The alarming nature and degree of sexual content in the media has been taken to new levels with development of wireless technology. Kids with laptop computers and ipods are now able to access whatever they like, whenever the like, unless appropriate boundaries are imposed.
Having long advocated for no TVs and computers in kids’ bedrooms, my concern has been that children don’t have the maturity to consistently select their media discerningly. This applies in the wireless age, too, but with certain added online dangers, yet many parents feel too powerless or time-poor to monitor their kids’ viewing behaviours. This is surely a problem, given the ease of childhood addiction to technology (and to what they watch with it) and it is surely a problem, too, if a parent’s voice and morals are being drowned out by louder and more frequent voices.
Here’s a few tips for managing technology that have worked for me and for other parents.
1. Establish an agreement about the appropriateness of content in songs and websites up-front, not in an emotional confrontation. Headphones are a sanity saver for you, but often don’t allow you to know what explicit content is being pumped into your kids’ brains.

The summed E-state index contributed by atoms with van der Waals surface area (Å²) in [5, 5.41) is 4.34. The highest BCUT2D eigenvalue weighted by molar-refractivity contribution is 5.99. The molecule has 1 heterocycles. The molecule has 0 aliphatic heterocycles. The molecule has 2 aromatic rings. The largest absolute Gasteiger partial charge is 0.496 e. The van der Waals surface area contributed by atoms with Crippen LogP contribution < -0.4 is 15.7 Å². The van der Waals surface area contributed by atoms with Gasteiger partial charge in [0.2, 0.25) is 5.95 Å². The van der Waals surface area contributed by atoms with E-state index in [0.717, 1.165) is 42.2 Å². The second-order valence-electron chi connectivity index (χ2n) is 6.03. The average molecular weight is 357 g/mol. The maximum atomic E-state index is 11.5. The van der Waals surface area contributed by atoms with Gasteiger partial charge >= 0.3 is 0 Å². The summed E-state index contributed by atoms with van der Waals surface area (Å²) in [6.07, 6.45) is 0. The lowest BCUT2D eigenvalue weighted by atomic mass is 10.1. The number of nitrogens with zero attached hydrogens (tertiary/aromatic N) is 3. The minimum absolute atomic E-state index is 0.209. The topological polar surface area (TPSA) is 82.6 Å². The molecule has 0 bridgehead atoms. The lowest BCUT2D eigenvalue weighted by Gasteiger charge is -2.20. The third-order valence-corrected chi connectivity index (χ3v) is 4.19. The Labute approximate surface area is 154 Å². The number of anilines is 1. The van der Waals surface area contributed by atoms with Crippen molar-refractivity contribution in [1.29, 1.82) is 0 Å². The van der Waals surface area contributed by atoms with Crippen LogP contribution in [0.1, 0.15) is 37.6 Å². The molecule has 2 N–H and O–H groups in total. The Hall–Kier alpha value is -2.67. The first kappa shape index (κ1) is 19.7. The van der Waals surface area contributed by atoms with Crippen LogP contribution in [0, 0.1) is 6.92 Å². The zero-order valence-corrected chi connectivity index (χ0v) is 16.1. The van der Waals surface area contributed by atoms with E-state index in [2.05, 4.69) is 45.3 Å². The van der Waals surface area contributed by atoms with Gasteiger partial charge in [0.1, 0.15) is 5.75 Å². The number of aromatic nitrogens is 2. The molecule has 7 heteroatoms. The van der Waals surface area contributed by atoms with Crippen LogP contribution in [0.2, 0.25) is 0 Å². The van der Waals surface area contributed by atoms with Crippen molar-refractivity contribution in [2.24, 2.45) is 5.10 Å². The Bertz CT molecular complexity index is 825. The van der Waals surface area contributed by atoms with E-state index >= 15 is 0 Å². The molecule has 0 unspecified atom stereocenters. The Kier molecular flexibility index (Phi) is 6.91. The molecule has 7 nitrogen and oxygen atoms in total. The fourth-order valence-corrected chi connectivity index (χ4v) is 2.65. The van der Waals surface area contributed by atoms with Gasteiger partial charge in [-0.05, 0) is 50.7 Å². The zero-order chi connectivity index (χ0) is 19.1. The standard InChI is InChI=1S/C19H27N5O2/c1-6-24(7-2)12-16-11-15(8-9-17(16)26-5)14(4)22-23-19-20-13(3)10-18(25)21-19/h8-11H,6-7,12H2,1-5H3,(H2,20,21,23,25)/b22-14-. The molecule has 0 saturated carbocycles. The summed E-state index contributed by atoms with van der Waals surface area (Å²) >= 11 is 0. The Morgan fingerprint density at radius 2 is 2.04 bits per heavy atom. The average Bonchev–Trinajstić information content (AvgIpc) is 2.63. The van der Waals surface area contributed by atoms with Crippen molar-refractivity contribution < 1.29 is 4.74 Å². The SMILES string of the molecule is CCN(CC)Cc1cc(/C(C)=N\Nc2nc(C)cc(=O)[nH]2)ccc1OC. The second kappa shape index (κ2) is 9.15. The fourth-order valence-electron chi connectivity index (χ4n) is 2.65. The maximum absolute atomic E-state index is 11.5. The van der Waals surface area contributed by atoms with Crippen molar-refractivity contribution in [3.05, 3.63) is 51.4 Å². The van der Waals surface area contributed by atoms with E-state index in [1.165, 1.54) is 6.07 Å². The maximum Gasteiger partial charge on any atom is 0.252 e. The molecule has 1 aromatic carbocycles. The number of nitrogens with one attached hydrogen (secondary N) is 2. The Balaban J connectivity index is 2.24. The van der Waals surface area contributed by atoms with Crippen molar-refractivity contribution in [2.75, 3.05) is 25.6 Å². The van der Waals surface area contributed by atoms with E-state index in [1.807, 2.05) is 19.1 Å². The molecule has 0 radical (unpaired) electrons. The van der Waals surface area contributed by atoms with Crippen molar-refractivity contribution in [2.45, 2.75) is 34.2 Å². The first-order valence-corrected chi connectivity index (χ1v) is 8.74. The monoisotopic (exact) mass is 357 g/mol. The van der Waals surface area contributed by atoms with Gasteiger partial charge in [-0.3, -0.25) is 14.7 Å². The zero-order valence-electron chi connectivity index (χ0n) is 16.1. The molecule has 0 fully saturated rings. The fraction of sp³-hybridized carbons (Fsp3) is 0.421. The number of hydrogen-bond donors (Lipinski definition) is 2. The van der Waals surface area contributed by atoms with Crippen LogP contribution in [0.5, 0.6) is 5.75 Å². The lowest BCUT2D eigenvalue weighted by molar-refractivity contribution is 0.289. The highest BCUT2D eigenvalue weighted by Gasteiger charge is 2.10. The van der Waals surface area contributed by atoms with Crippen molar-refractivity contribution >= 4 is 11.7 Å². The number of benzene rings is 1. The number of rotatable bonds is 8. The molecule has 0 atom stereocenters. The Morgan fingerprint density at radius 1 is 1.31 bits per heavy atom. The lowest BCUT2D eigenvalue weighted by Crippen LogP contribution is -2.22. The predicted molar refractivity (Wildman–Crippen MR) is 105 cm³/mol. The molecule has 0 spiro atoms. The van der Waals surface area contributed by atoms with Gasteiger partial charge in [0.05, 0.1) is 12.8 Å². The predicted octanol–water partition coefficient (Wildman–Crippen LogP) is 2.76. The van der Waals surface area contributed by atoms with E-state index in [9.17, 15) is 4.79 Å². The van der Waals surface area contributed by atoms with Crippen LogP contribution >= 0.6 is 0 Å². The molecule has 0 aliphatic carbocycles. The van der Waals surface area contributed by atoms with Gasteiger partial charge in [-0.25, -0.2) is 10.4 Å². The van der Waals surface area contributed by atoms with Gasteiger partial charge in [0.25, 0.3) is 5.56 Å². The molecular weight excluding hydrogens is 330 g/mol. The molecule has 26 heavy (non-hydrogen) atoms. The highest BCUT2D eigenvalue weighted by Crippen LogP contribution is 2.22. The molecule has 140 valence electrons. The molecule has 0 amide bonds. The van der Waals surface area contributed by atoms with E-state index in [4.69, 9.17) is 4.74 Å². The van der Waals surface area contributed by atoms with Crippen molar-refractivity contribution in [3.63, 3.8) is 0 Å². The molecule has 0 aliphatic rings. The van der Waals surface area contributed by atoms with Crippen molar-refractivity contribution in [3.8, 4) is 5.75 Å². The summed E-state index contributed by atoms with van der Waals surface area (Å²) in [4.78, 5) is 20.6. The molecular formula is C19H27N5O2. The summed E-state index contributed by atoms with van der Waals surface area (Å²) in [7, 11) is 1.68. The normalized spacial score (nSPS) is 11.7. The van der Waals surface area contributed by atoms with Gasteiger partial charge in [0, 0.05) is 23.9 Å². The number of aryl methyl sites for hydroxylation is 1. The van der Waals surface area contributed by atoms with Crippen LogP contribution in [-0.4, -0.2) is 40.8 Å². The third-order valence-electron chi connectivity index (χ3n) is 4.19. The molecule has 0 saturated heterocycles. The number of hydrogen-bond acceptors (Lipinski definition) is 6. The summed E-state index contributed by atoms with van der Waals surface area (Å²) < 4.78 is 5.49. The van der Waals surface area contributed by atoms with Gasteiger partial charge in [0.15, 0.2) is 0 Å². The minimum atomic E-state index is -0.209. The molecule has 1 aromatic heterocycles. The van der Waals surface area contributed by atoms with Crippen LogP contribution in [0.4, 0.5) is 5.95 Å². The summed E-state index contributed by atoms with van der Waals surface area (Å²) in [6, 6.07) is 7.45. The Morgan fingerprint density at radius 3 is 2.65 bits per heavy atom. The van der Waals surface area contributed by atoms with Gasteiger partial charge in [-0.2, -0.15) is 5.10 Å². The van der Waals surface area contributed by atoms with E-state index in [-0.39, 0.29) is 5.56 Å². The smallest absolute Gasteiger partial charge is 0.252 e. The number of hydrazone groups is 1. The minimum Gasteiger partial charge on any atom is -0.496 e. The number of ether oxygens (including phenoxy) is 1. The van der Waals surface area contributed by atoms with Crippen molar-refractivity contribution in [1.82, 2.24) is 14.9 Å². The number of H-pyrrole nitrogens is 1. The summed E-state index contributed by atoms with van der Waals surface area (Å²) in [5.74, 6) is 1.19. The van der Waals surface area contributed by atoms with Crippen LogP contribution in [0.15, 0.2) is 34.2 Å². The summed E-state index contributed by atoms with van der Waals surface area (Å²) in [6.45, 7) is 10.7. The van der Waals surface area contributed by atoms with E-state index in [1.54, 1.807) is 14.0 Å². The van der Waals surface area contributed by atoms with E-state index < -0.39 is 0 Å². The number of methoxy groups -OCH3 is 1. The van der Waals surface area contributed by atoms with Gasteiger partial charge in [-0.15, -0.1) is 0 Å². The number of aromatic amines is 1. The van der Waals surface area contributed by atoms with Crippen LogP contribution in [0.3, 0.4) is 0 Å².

2. Establish that illegal downloads and sharing of songs and movies are inappropriate (even for adults). I counter the ‘but everyone’s doing it line’ with the standard clichés that prompt plenty of eye-rolling, ‘doesn’t mean they should’, ‘old-fashioned don’t mean wrong-fashioned’, ‘want me to ring them up and check?’, and so on.
3. View shows and websites and screen songs with your child sometimes, so as to help shape values and point out problems. You should have access to all passwords and be a Facebook friend, otherwise restrictions can be tightened.
Some more tips tomorrow.